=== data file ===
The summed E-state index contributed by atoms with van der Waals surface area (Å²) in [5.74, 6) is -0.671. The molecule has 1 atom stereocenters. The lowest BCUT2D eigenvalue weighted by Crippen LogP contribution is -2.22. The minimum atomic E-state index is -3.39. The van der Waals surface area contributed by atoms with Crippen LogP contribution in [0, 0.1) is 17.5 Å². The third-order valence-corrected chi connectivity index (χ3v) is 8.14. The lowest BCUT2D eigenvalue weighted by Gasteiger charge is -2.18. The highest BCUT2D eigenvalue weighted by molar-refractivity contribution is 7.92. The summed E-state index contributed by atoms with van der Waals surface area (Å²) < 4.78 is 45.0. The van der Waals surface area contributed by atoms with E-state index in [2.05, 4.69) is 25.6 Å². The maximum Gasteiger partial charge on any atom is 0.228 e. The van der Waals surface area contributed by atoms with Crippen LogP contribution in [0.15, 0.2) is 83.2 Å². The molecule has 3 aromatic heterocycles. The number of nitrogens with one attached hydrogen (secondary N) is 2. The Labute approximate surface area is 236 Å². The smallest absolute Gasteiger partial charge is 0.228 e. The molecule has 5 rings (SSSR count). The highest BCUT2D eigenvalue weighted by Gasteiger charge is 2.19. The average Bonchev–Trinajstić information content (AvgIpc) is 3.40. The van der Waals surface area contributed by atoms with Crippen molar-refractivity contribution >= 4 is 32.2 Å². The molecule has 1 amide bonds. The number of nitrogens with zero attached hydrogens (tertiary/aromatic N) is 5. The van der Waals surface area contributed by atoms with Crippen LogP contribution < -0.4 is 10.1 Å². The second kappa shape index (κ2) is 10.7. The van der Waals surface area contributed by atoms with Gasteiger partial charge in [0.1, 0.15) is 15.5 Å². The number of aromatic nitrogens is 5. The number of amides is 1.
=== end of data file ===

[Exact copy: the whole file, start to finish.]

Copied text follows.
The summed E-state index contributed by atoms with van der Waals surface area (Å²) in [5.74, 6) is -0.671. The molecule has 1 atom stereocenters. The lowest BCUT2D eigenvalue weighted by Crippen LogP contribution is -2.22. The minimum atomic E-state index is -3.39. The van der Waals surface area contributed by atoms with Crippen LogP contribution in [0, 0.1) is 17.5 Å². The third-order valence-corrected chi connectivity index (χ3v) is 8.14. The lowest BCUT2D eigenvalue weighted by Gasteiger charge is -2.18. The highest BCUT2D eigenvalue weighted by molar-refractivity contribution is 7.92. The summed E-state index contributed by atoms with van der Waals surface area (Å²) < 4.78 is 45.0. The van der Waals surface area contributed by atoms with E-state index in [2.05, 4.69) is 25.6 Å². The maximum Gasteiger partial charge on any atom is 0.228 e. The van der Waals surface area contributed by atoms with Crippen LogP contribution in [0.15, 0.2) is 83.2 Å². The molecule has 3 aromatic heterocycles. The number of nitrogens with one attached hydrogen (secondary N) is 2. The Labute approximate surface area is 236 Å². The smallest absolute Gasteiger partial charge is 0.228 e. The molecule has 5 rings (SSSR count). The highest BCUT2D eigenvalue weighted by Gasteiger charge is 2.19. The average Bonchev–Trinajstić information content (AvgIpc) is 3.40. The van der Waals surface area contributed by atoms with Crippen molar-refractivity contribution >= 4 is 32.2 Å². The molecule has 1 amide bonds. The number of nitrogens with zero attached hydrogens (tertiary/aromatic N) is 5. The van der Waals surface area contributed by atoms with Crippen LogP contribution < -0.4 is 10.1 Å². The second kappa shape index (κ2) is 10.7. The van der Waals surface area contributed by atoms with Gasteiger partial charge in [0.1, 0.15) is 15.5 Å². The number of aromatic nitrogens is 5. The number of amides is 1.